Traveling with Board Games

Winter has sprung, and with it comes the unnerving desire to escape this tundra for sunnier shores. This may be the first trip you have taken since the pandemic began, given that so many vacations were postponed or felt too dangerous to take. Maximize your time with family and friends, perhaps in a tropical locale, by busting out your best board games. Here’s how to transport and play them the right way:

Pack in your checked luggage

This might seem like a no-brainer, but allow us to elaborate: Checking luggage is the worst, we understand. It carries with it the danger of employees tossing your suitcase around like a hot potato or opening it up to collect the veritable riches within—like a hot potato. But board games arrive in boxes that, often, feel reinforced and bend only after years of use, which means they can withstand the elements, man-made or otherwise, and arrive at your destination relatively unscathed. The same properties that make games luggage-proof also contribute to their inability to fit snugly in seemingly any backpack or petite carry-on. Often, the edges stick out, or the zipper tears at the backpack material itself—and don’t even attempt to shove that thing under your seat for risk of looking like a fool and pissing off your seatmates. What you will sacrifice in convenience you’ll make up, in spades, upon arrival when you find one of those little tags indicating your luggage was searched and your board games (but potentially not your wallet or passport) have traveled safely.

Ensure board games are on the itinerary

Generally speaking, there are two kinds of travelers and vacationers: Some travel to take in the sights of a new location; these people prefer tourist-y stuff and lots of relentless sightseeing. Others arrive at their destination ready to plop themselves on the beach with a good book (or not) and zone out for 23 hours a day. Both groups, however, remain slaves to the itinerary—the former using it for up-to-the-minute planning, the latter using it to, well, know what not to do. By adding a board game session to the itinerary before the trip even starts—or as soon as you land—you’ll ensure that both parties will, at the very least, see it written on paper and have the seed planted that, at some point, there might be gaming. Nobody likes new ideas sprung upon them in the middle of a vacation unless they are maddingly bored, and you can’t necessarily count on a tropical or interesting destination making anyone feel that way. Get in early.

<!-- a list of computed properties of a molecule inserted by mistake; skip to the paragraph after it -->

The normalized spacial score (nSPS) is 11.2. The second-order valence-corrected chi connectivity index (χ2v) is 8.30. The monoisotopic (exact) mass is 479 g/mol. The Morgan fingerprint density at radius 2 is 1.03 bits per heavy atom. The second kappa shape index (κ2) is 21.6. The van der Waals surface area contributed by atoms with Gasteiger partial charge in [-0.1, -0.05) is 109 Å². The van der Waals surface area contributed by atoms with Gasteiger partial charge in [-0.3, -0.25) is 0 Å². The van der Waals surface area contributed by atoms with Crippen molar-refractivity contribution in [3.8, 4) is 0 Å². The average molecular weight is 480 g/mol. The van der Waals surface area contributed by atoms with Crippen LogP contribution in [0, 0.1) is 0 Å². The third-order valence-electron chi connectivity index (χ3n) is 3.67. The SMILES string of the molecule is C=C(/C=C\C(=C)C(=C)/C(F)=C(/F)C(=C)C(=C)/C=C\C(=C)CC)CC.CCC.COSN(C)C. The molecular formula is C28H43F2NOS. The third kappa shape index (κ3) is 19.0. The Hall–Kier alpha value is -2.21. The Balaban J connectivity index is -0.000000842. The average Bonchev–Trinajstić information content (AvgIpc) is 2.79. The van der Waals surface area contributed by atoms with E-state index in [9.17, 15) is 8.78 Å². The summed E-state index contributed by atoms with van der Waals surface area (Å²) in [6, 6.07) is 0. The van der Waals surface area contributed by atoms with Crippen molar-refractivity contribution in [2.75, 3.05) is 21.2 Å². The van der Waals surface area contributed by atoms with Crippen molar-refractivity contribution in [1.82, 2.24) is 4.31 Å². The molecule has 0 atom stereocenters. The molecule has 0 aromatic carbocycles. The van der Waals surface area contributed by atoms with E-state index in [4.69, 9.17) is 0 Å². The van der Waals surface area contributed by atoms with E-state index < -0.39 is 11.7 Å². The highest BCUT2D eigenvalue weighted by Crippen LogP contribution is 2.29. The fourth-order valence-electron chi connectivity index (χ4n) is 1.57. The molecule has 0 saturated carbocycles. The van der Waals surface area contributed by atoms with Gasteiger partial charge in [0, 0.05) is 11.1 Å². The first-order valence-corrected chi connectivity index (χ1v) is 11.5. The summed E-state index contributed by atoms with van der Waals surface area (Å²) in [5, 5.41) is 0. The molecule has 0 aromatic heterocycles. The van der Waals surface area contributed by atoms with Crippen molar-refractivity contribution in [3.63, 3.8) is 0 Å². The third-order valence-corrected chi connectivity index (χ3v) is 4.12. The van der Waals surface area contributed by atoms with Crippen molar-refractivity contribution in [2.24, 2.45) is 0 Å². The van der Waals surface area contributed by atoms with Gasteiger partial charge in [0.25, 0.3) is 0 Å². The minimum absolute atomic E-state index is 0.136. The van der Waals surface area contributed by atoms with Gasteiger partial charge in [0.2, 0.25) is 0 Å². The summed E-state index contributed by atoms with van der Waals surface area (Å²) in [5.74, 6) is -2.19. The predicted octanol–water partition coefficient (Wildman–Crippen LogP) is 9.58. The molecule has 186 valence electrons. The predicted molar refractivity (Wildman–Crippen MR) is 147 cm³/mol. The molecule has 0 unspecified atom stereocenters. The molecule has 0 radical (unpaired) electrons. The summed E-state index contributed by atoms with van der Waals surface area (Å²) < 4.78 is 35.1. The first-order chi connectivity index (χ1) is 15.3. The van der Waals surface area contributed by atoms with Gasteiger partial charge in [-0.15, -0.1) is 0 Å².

Teach your most eager friend who understands board games already

It won’t be hard to identify this person. After all, you have seen them at board game evenings before (plus, you are friends) and they have demonstrated that, yeah, they’ve got the goods, the smarts and the wherewithal to be a true gaming allstar. Those skills might not necessarily come up during this trip, but what you want to harness is their excitement for learning new games and, most importantly, playing them right away. Rope them in as soon as you land to ensure they are going to be playing the inaugural run of your game. Their motivation is bound to be infectious, and because they are adept at picking up new board games, you won’t have to slow down too much in order to catapult things into the mid game—where the action really gets spicy. Other friends and family members are sure to notice how much fun the two of you are having and want to join.

Next time, suggest a gaming convention

Your winter vacation is certain to whet your appetite for more trips, so start planting the seed for a trip to GenCon, Origins, C2E2, San Diego Comic Con or one of the other appropriate events—inching ever closer to your ideal vacation itself.

BONUS TIP: SWAGGING UP YOUR STUFF

If you don’t have space in your luggage to take the games with you, perhaps consider shipping your stuff to your destination. That way you can free up your luggage for souvenirs (and extra underwear). To have your stuff arrive in style we suggest using custom designed packaging labels, like we have done in the past! This also helps show off your stuff at conventions and even will catch the eyes of curious onlookers!

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